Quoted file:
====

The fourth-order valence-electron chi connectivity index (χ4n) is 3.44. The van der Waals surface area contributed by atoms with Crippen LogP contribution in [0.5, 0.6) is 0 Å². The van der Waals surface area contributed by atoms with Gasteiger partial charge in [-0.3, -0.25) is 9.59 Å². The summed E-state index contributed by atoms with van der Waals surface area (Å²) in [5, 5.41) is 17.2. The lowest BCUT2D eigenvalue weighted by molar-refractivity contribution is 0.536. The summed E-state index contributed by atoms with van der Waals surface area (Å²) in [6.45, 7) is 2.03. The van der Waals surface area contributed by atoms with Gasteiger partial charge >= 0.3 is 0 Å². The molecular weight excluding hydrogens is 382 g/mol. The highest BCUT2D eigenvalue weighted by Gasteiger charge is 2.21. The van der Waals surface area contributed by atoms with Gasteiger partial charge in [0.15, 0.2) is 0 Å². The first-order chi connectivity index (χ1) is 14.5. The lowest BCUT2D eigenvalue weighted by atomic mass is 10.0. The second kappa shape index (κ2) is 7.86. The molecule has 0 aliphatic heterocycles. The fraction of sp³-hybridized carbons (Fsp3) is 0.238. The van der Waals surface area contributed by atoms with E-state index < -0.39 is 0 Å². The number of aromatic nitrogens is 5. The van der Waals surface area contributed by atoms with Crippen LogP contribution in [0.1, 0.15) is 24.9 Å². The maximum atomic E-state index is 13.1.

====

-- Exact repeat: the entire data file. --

The fourth-order valence-electron chi connectivity index (χ4n) is 3.44. The van der Waals surface area contributed by atoms with Crippen LogP contribution in [0.5, 0.6) is 0 Å². The van der Waals surface area contributed by atoms with Gasteiger partial charge in [-0.3, -0.25) is 9.59 Å². The summed E-state index contributed by atoms with van der Waals surface area (Å²) in [5, 5.41) is 17.2. The lowest BCUT2D eigenvalue weighted by molar-refractivity contribution is 0.536. The summed E-state index contributed by atoms with van der Waals surface area (Å²) in [6.45, 7) is 2.03. The van der Waals surface area contributed by atoms with Gasteiger partial charge >= 0.3 is 0 Å². The molecular weight excluding hydrogens is 382 g/mol. The highest BCUT2D eigenvalue weighted by Gasteiger charge is 2.21. The van der Waals surface area contributed by atoms with Gasteiger partial charge in [0.15, 0.2) is 0 Å². The first-order chi connectivity index (χ1) is 14.5. The lowest BCUT2D eigenvalue weighted by atomic mass is 10.0. The second kappa shape index (κ2) is 7.86. The molecule has 0 aliphatic heterocycles. The fraction of sp³-hybridized carbons (Fsp3) is 0.238. The van der Waals surface area contributed by atoms with E-state index < -0.39 is 0 Å². The number of aromatic nitrogens is 5. The van der Waals surface area contributed by atoms with Crippen LogP contribution in [0.1, 0.15) is 24.9 Å². The maximum atomic E-state index is 13.1.